Myrna Loy, a White actress, portrayed the depraved daughter of Fu Manchu in “The Mask of Fu Manchu” (1932). Credit: Bettmann/Bettmann/Getty Images

Like most beauty trends, the craze for fox eyes will eventually subside, and has begun to already since it first came about earlier this year. But that’s exactly the problem, according to Stephanie Hu, founder of Dear Asian Youth, a California-based organization that encourages Asian activism.

In an Instagram post, entitled “The problem with the #FoxEye trend,” the organization wrote, “While it may not have originated from a place of ill-intent, it appropriates our eyes and is ignorant of past racism.”

“It really feels like this is a temporary trend,” Hu said, adding that she believes Asians’ eye shapes aren’t just something to be casually adopted and then “given back” when the trend is over.

“Our eyes are something that we have to live with every day,” Hu said in a phone interview.

Pressure to assimilate

Many Asians have long felt the pressure to alter the shape of their eyes, and to make them appear larger.

Blepharoplasty is used to create double eyelids, or a supratarsal eyelid crease. It’s one of the most common cosmetic procedures in East Asian countries, as well as among Asian Americans. But when it was first popularized, in the early 1950s, it was used as a tool for Korean women to assimilate in the US.

Korean plastic surgeon Kim Byung-gun (not pictured) demonstrates the effect of "double eyelid surgery," which adds a crease to the eyelids to make the patient's eyes appear larger.

Korean plastic surgeon Kim Byung-gun (not pictured) demonstrates the effect of “double eyelid surgery,” which adds a crease to the eyelids to make the patient’s eyes appear larger. Credit: Nir Elias/Reuters

According to The Korea Herald, American military plastic surgeon Dr. David Ralph Millard first performed the surgery during the Korean War. His first patients were Korean war brides who had married American soldiers. Because the brides were considered “both cultural and racial threats to the US,” the paper wrote, many of them would get the surgery in an effort to assimilate and appear “less threatening.”

“Surgically altering the ‘slanted’ eyes became a mark of a ‘good’ and trustworthy Asian, one whose modification of the face provided a comforting illustration of the pliable Asian, and served as evidence of the US as the model and Asia as the mimic,” wrote Taeyon Kim, then a PhD student at Bowling Green State University, in her 2005 dissertation, which is quoted in the article.

“While it is primarily beauty that motivates (today’s women’s) desire to alter their eyes, this beauty is built on a legacy of history of Western science and race that privileged the white body as the normal, beautiful body,” Kim wrote.

That pressure to assimilate has carried to recent decades. In 2013, TV personality and news anchor Julie Chen, revealed on “The Talk” that she had blepharoplasty done as a 25-year-old, to get ahead in her career. A former boss had told her that “Asian eyes” made her look “disinterested” and “bored.”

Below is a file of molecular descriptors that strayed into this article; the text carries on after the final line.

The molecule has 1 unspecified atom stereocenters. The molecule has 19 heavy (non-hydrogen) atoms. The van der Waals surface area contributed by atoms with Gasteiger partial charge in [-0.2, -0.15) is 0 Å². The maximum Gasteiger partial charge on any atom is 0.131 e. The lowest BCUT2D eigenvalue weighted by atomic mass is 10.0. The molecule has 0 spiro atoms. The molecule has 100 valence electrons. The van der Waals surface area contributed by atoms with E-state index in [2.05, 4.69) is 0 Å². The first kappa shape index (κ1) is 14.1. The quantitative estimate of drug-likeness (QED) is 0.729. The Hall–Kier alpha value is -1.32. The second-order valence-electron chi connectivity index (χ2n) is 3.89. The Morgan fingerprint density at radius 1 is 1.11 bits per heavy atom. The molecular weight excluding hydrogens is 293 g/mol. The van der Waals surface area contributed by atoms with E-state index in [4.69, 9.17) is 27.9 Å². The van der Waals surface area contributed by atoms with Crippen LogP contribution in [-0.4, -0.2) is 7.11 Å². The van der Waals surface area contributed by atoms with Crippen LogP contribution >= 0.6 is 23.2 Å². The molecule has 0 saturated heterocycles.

After surgery, Chen said, “I did look better, at least by societal standards,” in a 2016 op-ed for Glamour.

When social trends go viral

What is deemed attractive these days is significantly influenced by social media, where beauty trends can quickly go viral, and arguably just as quickly become destructive to a person’s confidence and self worth.

On Tiktok, the hashtag #foxeye has already accumulated 72.8 million views, while on Instagram, the hashtag #foxeyes has more than 70,000 posts.

Asian American makeup artist Marc Reagan said when he first spotted the fox eye trend, he didn’t think it was problematic. He simply saw it as a set of makeup techniques to enhance the eyes and to exaggerate an almond shape.

But it “morphed into something different,” he said, noting that it became offensive when people started adding the gesture of pulling up at the temples.

“I absolutely think that everyone needs to pause before they take (that) action,” Reagan said in a phone interview. “Everyone needs to pause, take a step back: ‘Is this something that could be interpreted the wrong way?’ ‘Am I taking it down the path where it turns from being a simple makeup trend into appropriation?'”

Reagan added he isn’t surprised that some people are feeling hurt by the trend, especially in light of the pandemic, when East Asians have been increasingly targeted with racist attacks or slurs. Some people, including the US president have referred to Covid-19 as the “China virus” or “kung flu.”

“You can’t be surprised that someone’s going to be offended by you exaggerating a feature on your face that mimics something that they’ve been made fun of or discriminated against for. So we are (living) in a really sensitive time and those types of things need to be taken (into consideration) every single day.”

Top image caption: Screenshot from Instagram of the #foxeyes hashtag.